I picked up this novella on a whim after seeing it on this Twitter list of under-sung novellas. It’s a lightly-magical contemporary romance between two older women who play in the same orchestra: Heledd is a violinist, Rosemary is the conductor she’s been in love with for ages. I won’t give away too much more, because one of the pleasures of reading Duet was watching it unfold in tone and genre with an amplitude that far exceeded expectations for such a short read. Here’s the cover and blurb:
Heledd, leader of the first violins, has been in love with her irrepressible conductor Rosemary for years.
A secret from her past means she must hide how she feels, but the time they spend working and performing together is enough for Heledd – until a near miss with a speeding car forces her to rethink everything she thought she knew.
When the orchestra is mysteriously summoned to perform in the Welsh village where Heledd grew up – a village she hasn’t returned to in decades – the life she’s made for herself begins to unravel, and her secrets threaten to escape.
Cover image and blurb from the author’s website.
The passage I’ve chosen takes place a few days after Heledd has gone to Rosemary’s home to have pizza and hear her practice a harp piece: it’s an understated and private moment of longing that sets readers up nicely for the concert where Rosemary gives a rare public harp performance:
In the concert hall with its vaulted ceiling, a few days after the pizza and the harp lesson, Heledd kept remembering that night. The memory tangled with the music Rosemary was playing now–an entirely different piece, on a different harp, in a different place, but Heledd was still mesmerised by the way Rosemary made the music fill up the room. Near the climax of the piece there were four bars of silence, and Heledd thought not a single person in the room breathed. When Rosemary’s fingers touched the strings again, the whole place seemed to exhale as one. It made Heledd giddy.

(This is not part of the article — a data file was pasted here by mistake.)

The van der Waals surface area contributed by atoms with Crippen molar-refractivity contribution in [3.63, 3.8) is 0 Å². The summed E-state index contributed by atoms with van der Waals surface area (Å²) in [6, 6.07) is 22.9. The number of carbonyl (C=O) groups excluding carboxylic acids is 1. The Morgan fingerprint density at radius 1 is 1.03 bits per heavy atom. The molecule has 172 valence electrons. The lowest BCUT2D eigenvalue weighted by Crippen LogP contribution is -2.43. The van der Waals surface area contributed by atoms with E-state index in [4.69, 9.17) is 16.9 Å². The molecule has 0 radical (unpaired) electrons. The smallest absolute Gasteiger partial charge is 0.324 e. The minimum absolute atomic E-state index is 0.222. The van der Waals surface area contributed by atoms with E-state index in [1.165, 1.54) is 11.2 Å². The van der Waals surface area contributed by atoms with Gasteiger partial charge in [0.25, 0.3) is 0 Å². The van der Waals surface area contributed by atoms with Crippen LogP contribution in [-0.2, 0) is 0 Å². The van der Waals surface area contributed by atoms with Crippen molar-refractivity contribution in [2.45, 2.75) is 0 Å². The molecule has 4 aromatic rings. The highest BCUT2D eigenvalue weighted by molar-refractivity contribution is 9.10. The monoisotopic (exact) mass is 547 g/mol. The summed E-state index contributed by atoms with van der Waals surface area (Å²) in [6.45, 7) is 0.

What strikes me about this passage is the way it conveys the meaning and emotion of Rosemary’s music through senses other than sound, which are more accessible to the reader. Rather than telling us what the harp piece sounds like, the passage conveys how it occupies space (filling an entire high-ceilinged concert hall), time (blending together Heledd and Rosemary’s private harp lesson with a public concert), and most importantly, silence: a breathless, collective silence. The power of the music is conveyed precisely by what happens when it’s not audible, involving the readers in parts of the performance they can access more easily than trying to imagine how it sounds.
A particular strength of this novella is its ability to make use of absences, gaps, and silences. There is, of course, the metaphorical silence of Heledd’s unrequited and unconfessed pining for Rosemary throughout decades of friendship. But more than that, Duet leaves a lot of detail unspoken, particularly around Heledd’s dark secret and its fantasy elements. While these absences might frustrate some readers, I found the sparing use of detail to be beautifully constructed. Like Rosemary’s music, the text brings readers into its silences, using them to create a sense of shared wonder and mystery.
I recommend picking up this novella for:
- A delicate blending of contemporary and fantasy romance, that layers the two genres for Maximum Pining.
- Two professionally accomplished heroines, both over the age of 40.
- One particularly gorgeous metaphor for falling in love without realizing it: “It hadn’t happened in a flash of lightning … It was more like she’d been walking along a path, a quiet path on a sunny day, not noticing the gradual upward slope until finally she’d looked around her and found that she was on the edge of a cliff and about to walk right off”
- Aching, eerie atmosphere.
- A literal one-sitting read, at 84 pages.